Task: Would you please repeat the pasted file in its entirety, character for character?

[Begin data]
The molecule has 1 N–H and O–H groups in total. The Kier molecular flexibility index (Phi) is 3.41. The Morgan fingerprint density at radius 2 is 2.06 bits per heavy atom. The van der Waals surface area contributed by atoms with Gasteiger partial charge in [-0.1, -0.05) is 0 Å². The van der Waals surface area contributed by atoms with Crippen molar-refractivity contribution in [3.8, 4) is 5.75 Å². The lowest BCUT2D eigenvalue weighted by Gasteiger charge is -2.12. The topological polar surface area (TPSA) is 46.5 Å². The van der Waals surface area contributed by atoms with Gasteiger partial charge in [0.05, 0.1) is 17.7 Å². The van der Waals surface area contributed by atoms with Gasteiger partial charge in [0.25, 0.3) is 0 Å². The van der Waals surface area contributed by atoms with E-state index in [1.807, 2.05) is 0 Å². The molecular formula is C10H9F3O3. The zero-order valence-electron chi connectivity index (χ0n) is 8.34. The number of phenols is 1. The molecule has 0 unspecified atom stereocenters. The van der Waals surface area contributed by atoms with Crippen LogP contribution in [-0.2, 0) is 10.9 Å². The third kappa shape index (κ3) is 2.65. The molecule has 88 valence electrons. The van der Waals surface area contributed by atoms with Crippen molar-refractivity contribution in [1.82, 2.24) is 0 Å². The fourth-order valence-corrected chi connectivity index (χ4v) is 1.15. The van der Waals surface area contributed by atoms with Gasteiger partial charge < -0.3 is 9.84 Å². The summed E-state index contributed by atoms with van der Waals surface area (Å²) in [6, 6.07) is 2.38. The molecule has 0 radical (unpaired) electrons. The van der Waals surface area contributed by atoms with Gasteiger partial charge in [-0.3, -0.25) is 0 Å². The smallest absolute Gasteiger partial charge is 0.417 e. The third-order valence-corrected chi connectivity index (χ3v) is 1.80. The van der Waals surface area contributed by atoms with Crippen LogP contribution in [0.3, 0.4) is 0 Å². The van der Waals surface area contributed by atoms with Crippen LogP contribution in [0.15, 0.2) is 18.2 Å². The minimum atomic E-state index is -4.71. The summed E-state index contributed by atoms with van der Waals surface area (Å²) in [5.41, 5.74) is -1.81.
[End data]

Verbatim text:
The molecule has 1 N–H and O–H groups in total. The Kier molecular flexibility index (Phi) is 3.41. The Morgan fingerprint density at radius 2 is 2.06 bits per heavy atom. The van der Waals surface area contributed by atoms with Gasteiger partial charge in [-0.1, -0.05) is 0 Å². The van der Waals surface area contributed by atoms with Crippen molar-refractivity contribution in [3.8, 4) is 5.75 Å². The lowest BCUT2D eigenvalue weighted by Gasteiger charge is -2.12. The topological polar surface area (TPSA) is 46.5 Å². The van der Waals surface area contributed by atoms with Gasteiger partial charge in [0.05, 0.1) is 17.7 Å². The van der Waals surface area contributed by atoms with Gasteiger partial charge in [0.25, 0.3) is 0 Å². The van der Waals surface area contributed by atoms with E-state index in [1.807, 2.05) is 0 Å². The molecular formula is C10H9F3O3. The zero-order valence-electron chi connectivity index (χ0n) is 8.34. The number of phenols is 1. The molecule has 0 unspecified atom stereocenters. The van der Waals surface area contributed by atoms with Crippen LogP contribution in [-0.2, 0) is 10.9 Å². The third kappa shape index (κ3) is 2.65. The molecule has 88 valence electrons. The van der Waals surface area contributed by atoms with Crippen molar-refractivity contribution in [1.82, 2.24) is 0 Å². The fourth-order valence-corrected chi connectivity index (χ4v) is 1.15. The van der Waals surface area contributed by atoms with Gasteiger partial charge < -0.3 is 9.84 Å². The summed E-state index contributed by atoms with van der Waals surface area (Å²) in [6, 6.07) is 2.38. The molecule has 0 radical (unpaired) electrons. The van der Waals surface area contributed by atoms with Gasteiger partial charge in [-0.3, -0.25) is 0 Å². The smallest absolute Gasteiger partial charge is 0.417 e. The third-order valence-corrected chi connectivity index (χ3v) is 1.80. The van der Waals surface area contributed by atoms with Crippen LogP contribution in [0.3, 0.4) is 0 Å². The van der Waals surface area contributed by atoms with Crippen LogP contribution in [0.15, 0.2) is 18.2 Å². The minimum atomic E-state index is -4.71. The summed E-state index contributed by atoms with van der Waals surface area (Å²) in [5.41, 5.74) is -1.81.